Last jump of the day (it is still only february, days are short) the weather has completely cleared out. From up there you can see the North Sea, Antwerp and even Zeeland are crystal clear, I can easily make out Middelburg, and although I am not completely sure, I think I can even see Rotterdam. That's about the farthest view I ever had in the 1500 or something jumps I made on this DZ. Wonderful!

The jump is a hybrid. Steven and I are bellyfliers, Nick does a standup, hanging from our chest straps, 6 others are sitflying, trying to dock on us from both sides. Our hanger is swinging all over the place, so it is hard work to stay stable, but we manage not to funnel. Nobody docks, but everybody was there, flying very disciplined, a real nice jump. We had outside video on it, so if it is posted somewhere, I'll link to it here.

So... first ever camera jump, first AFF of the year, first two-way FF attempt: some beers are in order!

February 3, 2008

4 way

At long last, another jumping day. Door, Jean, Sus and I made an appointment for a day of 4-way, so without further ado, let's jump!

First jump is an easy one, with a nice rhythm, just to get going. Meeker, satellite, sidebody, bow, star. Our exit sucks. A meeker is generally considered an easy exit, but the thing we launch is turning quiet a bit, so we need at least 5 sec before we have a satellite. From there on, it goes nicely. There is some winter rust on Door and Jean, I am OK, and Sus is flying (he did the christmas boogie in Empuria, so he is really sharp).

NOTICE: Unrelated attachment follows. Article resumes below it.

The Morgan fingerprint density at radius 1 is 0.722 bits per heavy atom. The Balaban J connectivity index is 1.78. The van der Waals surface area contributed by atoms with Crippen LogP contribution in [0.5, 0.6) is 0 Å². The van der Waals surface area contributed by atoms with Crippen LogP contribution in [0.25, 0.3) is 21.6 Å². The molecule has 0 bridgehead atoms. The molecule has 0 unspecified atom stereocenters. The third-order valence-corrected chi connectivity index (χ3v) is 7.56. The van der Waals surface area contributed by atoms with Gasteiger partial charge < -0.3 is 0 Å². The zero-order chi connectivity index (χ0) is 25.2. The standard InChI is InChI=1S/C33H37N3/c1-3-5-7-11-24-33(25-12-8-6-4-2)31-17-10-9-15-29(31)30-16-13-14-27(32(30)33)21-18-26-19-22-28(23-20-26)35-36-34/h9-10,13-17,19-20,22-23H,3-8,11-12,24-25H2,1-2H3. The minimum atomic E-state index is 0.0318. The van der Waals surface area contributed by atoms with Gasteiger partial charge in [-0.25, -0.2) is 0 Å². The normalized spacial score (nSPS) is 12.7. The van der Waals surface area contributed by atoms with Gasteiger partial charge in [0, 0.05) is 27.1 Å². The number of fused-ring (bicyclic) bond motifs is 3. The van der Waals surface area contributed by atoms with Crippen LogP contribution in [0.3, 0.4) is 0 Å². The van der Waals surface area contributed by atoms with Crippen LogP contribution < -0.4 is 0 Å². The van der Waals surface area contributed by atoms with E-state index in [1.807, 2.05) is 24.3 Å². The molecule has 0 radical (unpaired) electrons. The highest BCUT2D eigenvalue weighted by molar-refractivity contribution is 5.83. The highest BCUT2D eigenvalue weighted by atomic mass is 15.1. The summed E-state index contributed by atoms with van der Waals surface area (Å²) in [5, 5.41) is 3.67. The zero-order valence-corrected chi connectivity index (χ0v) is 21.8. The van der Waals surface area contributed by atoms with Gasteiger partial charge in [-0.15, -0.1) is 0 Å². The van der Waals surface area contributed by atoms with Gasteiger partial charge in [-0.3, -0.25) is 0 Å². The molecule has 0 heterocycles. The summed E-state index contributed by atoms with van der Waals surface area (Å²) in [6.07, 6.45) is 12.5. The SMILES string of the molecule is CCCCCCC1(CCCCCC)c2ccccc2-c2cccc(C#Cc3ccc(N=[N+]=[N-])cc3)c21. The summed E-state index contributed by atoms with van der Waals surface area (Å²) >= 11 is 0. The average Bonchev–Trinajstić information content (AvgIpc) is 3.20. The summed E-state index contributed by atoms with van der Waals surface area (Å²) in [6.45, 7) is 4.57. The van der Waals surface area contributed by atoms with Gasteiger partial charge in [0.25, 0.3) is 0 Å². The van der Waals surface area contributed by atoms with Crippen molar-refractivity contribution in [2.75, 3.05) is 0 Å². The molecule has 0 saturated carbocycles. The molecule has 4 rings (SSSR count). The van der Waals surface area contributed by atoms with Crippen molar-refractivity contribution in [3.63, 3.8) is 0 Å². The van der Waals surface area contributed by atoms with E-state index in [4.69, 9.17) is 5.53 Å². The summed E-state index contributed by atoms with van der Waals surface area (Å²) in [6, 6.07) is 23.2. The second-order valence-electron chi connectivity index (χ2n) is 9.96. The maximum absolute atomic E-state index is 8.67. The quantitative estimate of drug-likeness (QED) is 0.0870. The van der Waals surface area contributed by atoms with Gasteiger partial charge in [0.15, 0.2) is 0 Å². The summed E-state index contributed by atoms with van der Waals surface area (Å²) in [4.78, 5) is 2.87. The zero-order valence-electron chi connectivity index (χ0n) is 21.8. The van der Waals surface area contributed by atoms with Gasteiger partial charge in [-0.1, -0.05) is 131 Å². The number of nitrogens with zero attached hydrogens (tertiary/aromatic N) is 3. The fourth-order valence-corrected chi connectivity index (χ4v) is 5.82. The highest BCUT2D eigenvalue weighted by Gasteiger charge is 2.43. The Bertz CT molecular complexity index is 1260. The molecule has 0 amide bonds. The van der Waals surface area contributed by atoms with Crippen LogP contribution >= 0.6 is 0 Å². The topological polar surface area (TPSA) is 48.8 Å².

We can go up again almost immediately, so we decide to do the same jump again. Only things to specifically correct are the exit, and the bow, where the two centre fliers were too far apart, so that I (I am rear float) couldn't take both leg grips at once, and had to fly with my arms stretched out. Exit is still not good, but better than the previous one, so that's something at least. The bow also builds correctly now. The overall rhythm is much better than the previous jump. It's really flowing, what a lovely feeling. At one point, Door forgets the sidebody, and goes straight from the satellite to the bow. Jean tries to shake free his leg, Sus knocks him on the helmet, and I have him in a sidebody, so I give him a good shake all over. When we are down, he starts bragging about nobody noticing his tiny little brainlock...

Since this is the off season, we share our plane with another dropzone nearby. This is very cost efficient, but also really lousy if you don't like long waits in between jumps. So with 2 loads and a refuel at the other DZ, it is already past 2 o'clock before we can make our third jump. We decide on something a little more difficult. Exit is a crank. Next is hammer - hammer, and then open acc and diamond.

We are a bit unsure about launching the crank straight, but we try it anyway, and it works great. I am relaxed enough to, in the exit, give a thumbs up to Jean (who is front diving) before we build the first hammer. My first 270° turn in the block is too short. I fly into Sus, rather then present grips to him. Second time round, there's a zap on the centre cat (a loose grip). Third time round and it's better. Fourth time, I hit Sus' helmet with my knee, so that was definitely too close :-).

Fourth jump, we do the same one a second time. Exit is a bit shaky this time, and now my hammer-turns are too wide. Third time we are going around, there is confusion. Jean starts his 270° from the crank. It takes the other three of us a second before we realise what's happening, and then, on the spot we invent a new block move: crank - hammer. The rest of the jump is a bit sloppy...

With all the waiting while the plane is at the other DZ, that's all we have time for today. The jumps weren't spectacularly good, but hey, they weren't too bad either. Anyway, lots of fun, great laughs, and we all enjoyed it. At the bar, we first drink away the brainlocks, and then we just have a few more beers :-)